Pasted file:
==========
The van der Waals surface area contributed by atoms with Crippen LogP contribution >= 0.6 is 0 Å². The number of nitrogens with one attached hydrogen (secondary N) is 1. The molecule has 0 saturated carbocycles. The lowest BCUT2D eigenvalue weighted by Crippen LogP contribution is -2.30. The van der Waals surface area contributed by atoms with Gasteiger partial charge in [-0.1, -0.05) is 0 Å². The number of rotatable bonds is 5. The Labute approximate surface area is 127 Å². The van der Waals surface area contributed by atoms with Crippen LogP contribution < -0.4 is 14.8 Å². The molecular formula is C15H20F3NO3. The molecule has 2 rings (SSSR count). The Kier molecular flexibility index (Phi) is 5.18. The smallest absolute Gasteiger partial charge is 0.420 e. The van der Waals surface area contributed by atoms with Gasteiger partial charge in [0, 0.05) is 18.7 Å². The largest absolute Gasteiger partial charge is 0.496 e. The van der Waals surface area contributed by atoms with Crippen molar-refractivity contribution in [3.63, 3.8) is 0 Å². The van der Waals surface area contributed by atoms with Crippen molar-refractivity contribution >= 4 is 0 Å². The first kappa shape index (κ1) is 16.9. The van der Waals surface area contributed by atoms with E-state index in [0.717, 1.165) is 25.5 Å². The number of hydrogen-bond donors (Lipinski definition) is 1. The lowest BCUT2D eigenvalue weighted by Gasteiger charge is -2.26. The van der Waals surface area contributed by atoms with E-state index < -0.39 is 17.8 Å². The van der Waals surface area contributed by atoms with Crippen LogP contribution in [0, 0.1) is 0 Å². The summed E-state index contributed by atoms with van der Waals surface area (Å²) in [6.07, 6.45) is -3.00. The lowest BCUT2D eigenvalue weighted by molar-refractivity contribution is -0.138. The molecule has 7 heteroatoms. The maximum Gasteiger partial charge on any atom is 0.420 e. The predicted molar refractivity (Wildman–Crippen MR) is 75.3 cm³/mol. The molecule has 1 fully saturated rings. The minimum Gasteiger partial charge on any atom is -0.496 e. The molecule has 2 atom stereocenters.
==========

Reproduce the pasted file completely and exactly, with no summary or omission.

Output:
The van der Waals surface area contributed by atoms with Crippen LogP contribution >= 0.6 is 0 Å². The number of nitrogens with one attached hydrogen (secondary N) is 1. The molecule has 0 saturated carbocycles. The lowest BCUT2D eigenvalue weighted by Crippen LogP contribution is -2.30. The van der Waals surface area contributed by atoms with Gasteiger partial charge in [-0.1, -0.05) is 0 Å². The number of rotatable bonds is 5. The Labute approximate surface area is 127 Å². The van der Waals surface area contributed by atoms with Crippen LogP contribution < -0.4 is 14.8 Å². The molecular formula is C15H20F3NO3. The molecule has 2 rings (SSSR count). The Kier molecular flexibility index (Phi) is 5.18. The smallest absolute Gasteiger partial charge is 0.420 e. The van der Waals surface area contributed by atoms with Gasteiger partial charge in [0, 0.05) is 18.7 Å². The largest absolute Gasteiger partial charge is 0.496 e. The van der Waals surface area contributed by atoms with Crippen molar-refractivity contribution in [3.63, 3.8) is 0 Å². The van der Waals surface area contributed by atoms with Crippen molar-refractivity contribution >= 4 is 0 Å². The first kappa shape index (κ1) is 16.9. The van der Waals surface area contributed by atoms with E-state index in [0.717, 1.165) is 25.5 Å². The number of hydrogen-bond donors (Lipinski definition) is 1. The lowest BCUT2D eigenvalue weighted by Gasteiger charge is -2.26. The van der Waals surface area contributed by atoms with E-state index < -0.39 is 17.8 Å². The van der Waals surface area contributed by atoms with Crippen LogP contribution in [0, 0.1) is 0 Å². The summed E-state index contributed by atoms with van der Waals surface area (Å²) in [6.07, 6.45) is -3.00. The lowest BCUT2D eigenvalue weighted by molar-refractivity contribution is -0.138. The molecule has 7 heteroatoms. The maximum Gasteiger partial charge on any atom is 0.420 e. The predicted molar refractivity (Wildman–Crippen MR) is 75.3 cm³/mol. The molecule has 1 fully saturated rings. The minimum Gasteiger partial charge on any atom is -0.496 e. The molecule has 2 atom stereocenters.